Consider now a collection of observable quantities (random variables) Ti. The probability distribution dF whose entropy with respect to dH is greatest, subject to the conditions that the expected value of Ti be equal to ti, is a member of the exponential family with dH as reference measure and (T1, ..., Tn) as sufficient statistic.

The derivation is a simple variational calculation using Lagrange multipliers. Normalization is imposed by letting T0 = 1 be one of the constraints. The natural parameters of the distribution are the Lagrange multipliers, and the normalization factor is the Lagrange multiplier associated to T0.

For examples of such derivations, see Maximum entropy probability distribution.

Role in statistics[edit]

Classical estimation: sufficiency[edit]

According to the PitmanKoopmanDarmois theorem, among families of probability distributions whose domain does not vary with the parameter being estimated, only in exponential families is there a sufficient statistic whose dimension remains bounded as sample size increases.

Less tersely, suppose Xk, (where k = 1, 2, 3, ... n) are independent, identically distributed random variables. Only if their distribution is one of the exponential family of distributions is there a sufficient statistic T(X1, ..., Xn) whose number of scalar components does not increase as the sample size n increases; the statistic T may be a vector or a single scalar number, but whatever it is, its size will neither grow nor shrink when more data are obtained.

Bayesian estimation: conjugate distributions[edit]

Exponential families are also important in Bayesian statistics. In Bayesian statistics a prior distribution is multiplied by a likelihood function and then normalised to produce a posterior distribution. In the case of a likelihood which belongs to the exponential family there exists a conjugate prior, which is often also in the exponential family. A conjugate prior π for the parameter \boldsymbol\eta of an exponential family

 f(x|\boldsymbol\eta) = h(x) \exp \left ( {\boldsymbol\eta}^{\rm T}\mathbf{T}(x) -A(\boldsymbol\eta)\right )

is given by

p_\pi(\boldsymbol\eta|\boldsymbol\chi,\nu) = f(\boldsymbol\chi,\nu) \exp \left (\boldsymbol\eta^{\rm T} \boldsymbol\chi - \nu A(\boldsymbol\eta) \right ),

or equivalently

p_\pi(\boldsymbol\eta|\boldsymbol\chi,\nu) = f(\boldsymbol\chi,\nu) g(\boldsymbol\eta)^\nu \exp \left (\boldsymbol\eta^{\rm T} \boldsymbol\chi \right ), \qquad \boldsymbol\chi \in \mathbb{R}^s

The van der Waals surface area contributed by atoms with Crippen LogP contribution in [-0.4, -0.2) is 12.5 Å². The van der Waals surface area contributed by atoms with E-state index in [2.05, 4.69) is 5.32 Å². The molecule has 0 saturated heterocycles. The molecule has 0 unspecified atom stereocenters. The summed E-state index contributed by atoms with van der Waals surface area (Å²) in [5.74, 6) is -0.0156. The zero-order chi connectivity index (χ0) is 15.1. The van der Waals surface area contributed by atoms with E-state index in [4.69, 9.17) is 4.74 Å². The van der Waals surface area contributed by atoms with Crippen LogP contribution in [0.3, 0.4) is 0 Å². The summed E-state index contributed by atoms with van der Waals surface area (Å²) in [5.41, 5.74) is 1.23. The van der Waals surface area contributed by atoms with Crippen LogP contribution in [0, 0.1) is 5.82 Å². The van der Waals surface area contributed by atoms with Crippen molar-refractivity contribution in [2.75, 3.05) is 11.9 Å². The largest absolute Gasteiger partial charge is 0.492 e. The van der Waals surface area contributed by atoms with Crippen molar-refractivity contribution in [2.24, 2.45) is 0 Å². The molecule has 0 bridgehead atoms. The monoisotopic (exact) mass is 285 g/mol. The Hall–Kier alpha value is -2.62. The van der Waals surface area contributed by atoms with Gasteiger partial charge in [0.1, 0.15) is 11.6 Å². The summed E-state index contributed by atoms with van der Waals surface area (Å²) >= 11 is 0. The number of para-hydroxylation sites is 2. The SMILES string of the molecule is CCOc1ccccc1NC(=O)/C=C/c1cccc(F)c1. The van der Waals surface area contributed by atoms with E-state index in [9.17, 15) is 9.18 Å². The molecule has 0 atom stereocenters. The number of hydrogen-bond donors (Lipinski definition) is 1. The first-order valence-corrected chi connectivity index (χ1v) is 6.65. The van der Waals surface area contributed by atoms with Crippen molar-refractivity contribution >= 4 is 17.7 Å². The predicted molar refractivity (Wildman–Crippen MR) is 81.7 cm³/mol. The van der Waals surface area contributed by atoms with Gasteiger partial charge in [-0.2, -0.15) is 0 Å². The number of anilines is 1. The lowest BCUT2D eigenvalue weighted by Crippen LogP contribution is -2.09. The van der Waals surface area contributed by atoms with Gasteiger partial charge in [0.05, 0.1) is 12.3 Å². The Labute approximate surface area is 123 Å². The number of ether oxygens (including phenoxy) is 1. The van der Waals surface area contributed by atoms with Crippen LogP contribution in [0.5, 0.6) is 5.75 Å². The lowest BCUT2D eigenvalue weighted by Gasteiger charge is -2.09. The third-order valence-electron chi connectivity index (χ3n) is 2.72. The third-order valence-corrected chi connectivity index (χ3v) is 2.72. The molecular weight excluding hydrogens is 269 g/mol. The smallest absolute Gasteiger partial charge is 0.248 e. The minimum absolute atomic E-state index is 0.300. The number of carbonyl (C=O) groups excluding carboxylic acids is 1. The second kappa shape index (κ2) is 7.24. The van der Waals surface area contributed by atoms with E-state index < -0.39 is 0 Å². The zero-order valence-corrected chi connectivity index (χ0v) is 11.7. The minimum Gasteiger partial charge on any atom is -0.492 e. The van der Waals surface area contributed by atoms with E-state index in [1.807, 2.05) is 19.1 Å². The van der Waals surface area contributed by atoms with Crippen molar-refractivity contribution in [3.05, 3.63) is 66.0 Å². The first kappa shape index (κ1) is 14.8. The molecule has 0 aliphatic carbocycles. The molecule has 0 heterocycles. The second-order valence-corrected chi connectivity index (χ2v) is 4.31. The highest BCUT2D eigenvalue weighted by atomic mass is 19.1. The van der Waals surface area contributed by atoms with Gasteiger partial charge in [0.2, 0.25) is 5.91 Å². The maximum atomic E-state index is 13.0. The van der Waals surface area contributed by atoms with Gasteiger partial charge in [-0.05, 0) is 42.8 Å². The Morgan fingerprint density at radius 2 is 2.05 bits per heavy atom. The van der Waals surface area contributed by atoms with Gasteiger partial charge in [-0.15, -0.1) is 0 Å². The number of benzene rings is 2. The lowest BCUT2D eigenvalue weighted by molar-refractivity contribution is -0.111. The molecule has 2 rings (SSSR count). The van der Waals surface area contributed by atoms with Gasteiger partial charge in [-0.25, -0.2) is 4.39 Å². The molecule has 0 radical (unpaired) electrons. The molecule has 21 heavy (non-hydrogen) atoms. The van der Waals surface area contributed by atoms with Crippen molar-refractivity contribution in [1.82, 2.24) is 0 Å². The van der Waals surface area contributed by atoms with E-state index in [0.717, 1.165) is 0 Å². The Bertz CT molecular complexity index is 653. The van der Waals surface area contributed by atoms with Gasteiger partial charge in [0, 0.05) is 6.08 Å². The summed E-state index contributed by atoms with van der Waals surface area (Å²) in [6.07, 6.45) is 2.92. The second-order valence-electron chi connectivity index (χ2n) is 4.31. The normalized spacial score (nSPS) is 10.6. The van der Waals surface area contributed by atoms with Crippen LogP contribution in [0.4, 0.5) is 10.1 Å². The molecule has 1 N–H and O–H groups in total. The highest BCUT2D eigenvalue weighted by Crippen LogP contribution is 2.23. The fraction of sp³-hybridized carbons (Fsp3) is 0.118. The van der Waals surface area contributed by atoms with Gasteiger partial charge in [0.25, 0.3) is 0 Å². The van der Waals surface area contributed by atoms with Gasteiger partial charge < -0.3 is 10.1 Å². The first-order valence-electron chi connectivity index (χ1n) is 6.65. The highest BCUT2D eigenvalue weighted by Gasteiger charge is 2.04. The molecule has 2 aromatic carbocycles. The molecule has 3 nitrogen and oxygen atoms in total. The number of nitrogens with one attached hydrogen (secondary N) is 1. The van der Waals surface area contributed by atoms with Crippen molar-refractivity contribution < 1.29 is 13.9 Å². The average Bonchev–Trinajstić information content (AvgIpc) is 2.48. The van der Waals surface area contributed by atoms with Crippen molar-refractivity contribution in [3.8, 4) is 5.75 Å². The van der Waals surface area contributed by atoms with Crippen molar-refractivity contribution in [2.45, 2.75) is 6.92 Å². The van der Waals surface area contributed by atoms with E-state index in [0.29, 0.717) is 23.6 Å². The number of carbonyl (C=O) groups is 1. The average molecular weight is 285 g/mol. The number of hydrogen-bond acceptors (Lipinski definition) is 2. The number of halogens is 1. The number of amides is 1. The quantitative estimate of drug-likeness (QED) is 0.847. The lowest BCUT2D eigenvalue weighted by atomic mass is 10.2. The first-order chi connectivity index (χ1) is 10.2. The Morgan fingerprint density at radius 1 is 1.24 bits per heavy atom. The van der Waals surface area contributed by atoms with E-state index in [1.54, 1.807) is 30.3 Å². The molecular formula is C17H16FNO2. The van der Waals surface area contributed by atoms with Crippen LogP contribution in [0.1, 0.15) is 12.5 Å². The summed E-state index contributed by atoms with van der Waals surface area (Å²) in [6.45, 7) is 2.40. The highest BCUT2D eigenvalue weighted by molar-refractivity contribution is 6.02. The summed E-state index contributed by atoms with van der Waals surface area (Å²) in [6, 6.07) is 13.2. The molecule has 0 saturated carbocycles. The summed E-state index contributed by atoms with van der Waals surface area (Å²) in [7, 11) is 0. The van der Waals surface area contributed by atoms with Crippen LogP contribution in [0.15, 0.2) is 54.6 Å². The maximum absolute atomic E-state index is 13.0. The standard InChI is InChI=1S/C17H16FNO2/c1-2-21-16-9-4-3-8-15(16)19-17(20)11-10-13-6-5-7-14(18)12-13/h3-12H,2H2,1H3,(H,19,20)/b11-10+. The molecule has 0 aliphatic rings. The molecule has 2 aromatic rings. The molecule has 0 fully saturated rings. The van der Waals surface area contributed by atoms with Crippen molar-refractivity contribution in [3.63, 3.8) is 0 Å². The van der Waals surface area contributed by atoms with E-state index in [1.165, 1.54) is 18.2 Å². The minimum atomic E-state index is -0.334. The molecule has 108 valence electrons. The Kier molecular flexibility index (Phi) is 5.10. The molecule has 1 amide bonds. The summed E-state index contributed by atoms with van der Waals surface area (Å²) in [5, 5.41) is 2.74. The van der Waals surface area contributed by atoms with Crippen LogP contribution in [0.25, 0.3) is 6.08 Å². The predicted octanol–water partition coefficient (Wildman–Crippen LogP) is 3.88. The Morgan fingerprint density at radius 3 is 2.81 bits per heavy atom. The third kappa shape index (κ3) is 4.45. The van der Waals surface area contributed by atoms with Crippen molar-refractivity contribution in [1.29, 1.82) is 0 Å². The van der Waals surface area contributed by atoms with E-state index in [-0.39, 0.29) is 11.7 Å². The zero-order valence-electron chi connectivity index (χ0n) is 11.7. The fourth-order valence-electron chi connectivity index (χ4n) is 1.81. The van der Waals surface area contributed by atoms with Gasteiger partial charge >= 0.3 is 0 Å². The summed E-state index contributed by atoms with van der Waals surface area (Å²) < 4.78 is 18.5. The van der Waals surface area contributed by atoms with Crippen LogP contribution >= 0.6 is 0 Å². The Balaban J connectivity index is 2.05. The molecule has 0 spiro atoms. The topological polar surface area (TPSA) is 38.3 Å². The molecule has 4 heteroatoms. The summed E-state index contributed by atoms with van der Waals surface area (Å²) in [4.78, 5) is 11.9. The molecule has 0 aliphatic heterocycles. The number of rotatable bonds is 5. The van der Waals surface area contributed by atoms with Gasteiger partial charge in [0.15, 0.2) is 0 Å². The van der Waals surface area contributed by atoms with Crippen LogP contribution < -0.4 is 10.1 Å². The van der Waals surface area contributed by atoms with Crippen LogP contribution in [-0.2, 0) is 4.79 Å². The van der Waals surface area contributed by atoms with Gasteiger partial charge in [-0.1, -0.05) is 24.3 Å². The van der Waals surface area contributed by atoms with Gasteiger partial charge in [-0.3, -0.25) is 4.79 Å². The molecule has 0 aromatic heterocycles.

where s is the dimension of \boldsymbol\eta and ν > 0 are hyperparameters (parameters controlling parameters). ν corresponds to the effective number of observations that the prior distribution contributes, and \boldsymbol\chi corresponds to the total amount that these pseudo-observations contribute to the sufficient statistic over all observations and pseudo-observations. f(\boldsymbol\chi,\nu) is a normalization constant that is automatically determined by the remaining functions and serves to ensure that the given function is a probability density function (i.e. it is normalized). A(\boldsymbol\eta) and equivalently g(\boldsymbol\eta) are the same functions as in the definition of the distribution over which π is the conjugate prior.

A conjugate prior is one which, when combined with the likelihood and normalised, produces a posterior distribution which is of the same type as the prior. For example, if one is estimating the success probability of a binomial distribution, then if one chooses to use a beta distribution as one's prior, the posterior is another beta distribution. This makes the computation of the posterior particularly simple. Similarly, if one is estimating the parameter of a Poisson distribution the use of a gamma prior will lead to another gamma posterior. Conjugate priors are often very flexible and can be very convenient. However, if one's belief about the likely value of the theta parameter of a binomial is represented by (say) a bimodal (two-humped) prior distribution, then this cannot be represented by a beta distribution. It can however be represented by using a mixture density as the prior, here a combination of two beta distributions; this is a form of hyperprior.

An arbitrary likelihood will not belong to the exponential family, and thus in general no conjugate prior exists. The posterior will then have to be computed by numerical methods.

To show that the above prior distribution is a conjugate prior, we can derive the posterior.

First, assume that the probability of a single observation follows an exponential family, parameterized using its natural parameter:

 p_F(x|\boldsymbol \eta) = h(x) g(\boldsymbol\eta) \exp\left(\boldsymbol\eta^{\rm T} \mathbf{T}(x)\right)

Then, for data \mathbf{X} = (x_1,\ldots,x_n), the likelihood is computed as follows:

p(\mathbf{X}|\boldsymbol\eta) =\left(\prod_{i=1}^n h(x_i) \right) g(\boldsymbol\eta)^n \exp\left(\boldsymbol\eta^{\rm T}\sum_{i=1}^n \mathbf{T}(x_i) \right)

Then, for the above conjugate prior:

\begin{align}p_\pi(\boldsymbol\eta|\boldsymbol\chi,\nu) &= f(\boldsymbol\chi,\nu) g(\boldsymbol\eta)^\nu \exp(\boldsymbol\eta^{\rm T} \boldsymbol\chi) \propto g(\boldsymbol\eta)^\nu \exp(\boldsymbol\eta^{\rm T} \boldsymbol\chi)\end{align}

We can then compute the posterior as follows:

\begin{align}
p(\boldsymbol\eta|\mathbf{X},\boldsymbol\chi,\nu)& \propto p(\mathbf{X}|\boldsymbol\eta) p_\pi(\boldsymbol\eta|\boldsymbol\chi,\nu) \\